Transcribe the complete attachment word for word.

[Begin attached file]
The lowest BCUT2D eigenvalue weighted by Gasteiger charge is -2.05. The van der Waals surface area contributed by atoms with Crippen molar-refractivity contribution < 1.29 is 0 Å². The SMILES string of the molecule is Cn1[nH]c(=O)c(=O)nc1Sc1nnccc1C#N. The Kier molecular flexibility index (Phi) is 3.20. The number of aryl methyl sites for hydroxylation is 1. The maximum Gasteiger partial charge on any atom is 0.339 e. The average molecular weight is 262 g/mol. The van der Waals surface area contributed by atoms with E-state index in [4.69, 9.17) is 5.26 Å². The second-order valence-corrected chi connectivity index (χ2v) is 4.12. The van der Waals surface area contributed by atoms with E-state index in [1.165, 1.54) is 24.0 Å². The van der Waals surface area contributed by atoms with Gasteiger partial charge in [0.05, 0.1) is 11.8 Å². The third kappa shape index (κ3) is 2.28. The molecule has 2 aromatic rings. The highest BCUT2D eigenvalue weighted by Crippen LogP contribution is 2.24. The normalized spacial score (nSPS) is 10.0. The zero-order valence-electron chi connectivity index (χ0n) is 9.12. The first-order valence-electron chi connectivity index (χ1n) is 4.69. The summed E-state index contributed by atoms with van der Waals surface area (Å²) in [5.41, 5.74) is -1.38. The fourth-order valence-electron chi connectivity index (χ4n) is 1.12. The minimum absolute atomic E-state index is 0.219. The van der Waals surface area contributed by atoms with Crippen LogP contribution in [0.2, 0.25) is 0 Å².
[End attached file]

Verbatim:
The lowest BCUT2D eigenvalue weighted by Gasteiger charge is -2.05. The van der Waals surface area contributed by atoms with Crippen molar-refractivity contribution < 1.29 is 0 Å². The SMILES string of the molecule is Cn1[nH]c(=O)c(=O)nc1Sc1nnccc1C#N. The Kier molecular flexibility index (Phi) is 3.20. The number of aryl methyl sites for hydroxylation is 1. The maximum Gasteiger partial charge on any atom is 0.339 e. The average molecular weight is 262 g/mol. The van der Waals surface area contributed by atoms with E-state index in [4.69, 9.17) is 5.26 Å². The second-order valence-corrected chi connectivity index (χ2v) is 4.12. The van der Waals surface area contributed by atoms with E-state index in [1.165, 1.54) is 24.0 Å². The van der Waals surface area contributed by atoms with Gasteiger partial charge in [0.05, 0.1) is 11.8 Å². The third kappa shape index (κ3) is 2.28. The molecule has 2 aromatic rings. The highest BCUT2D eigenvalue weighted by Crippen LogP contribution is 2.24. The normalized spacial score (nSPS) is 10.0. The zero-order valence-electron chi connectivity index (χ0n) is 9.12. The first-order valence-electron chi connectivity index (χ1n) is 4.69. The summed E-state index contributed by atoms with van der Waals surface area (Å²) in [5.41, 5.74) is -1.38. The fourth-order valence-electron chi connectivity index (χ4n) is 1.12. The minimum absolute atomic E-state index is 0.219. The van der Waals surface area contributed by atoms with Crippen LogP contribution in [0.2, 0.25) is 0 Å².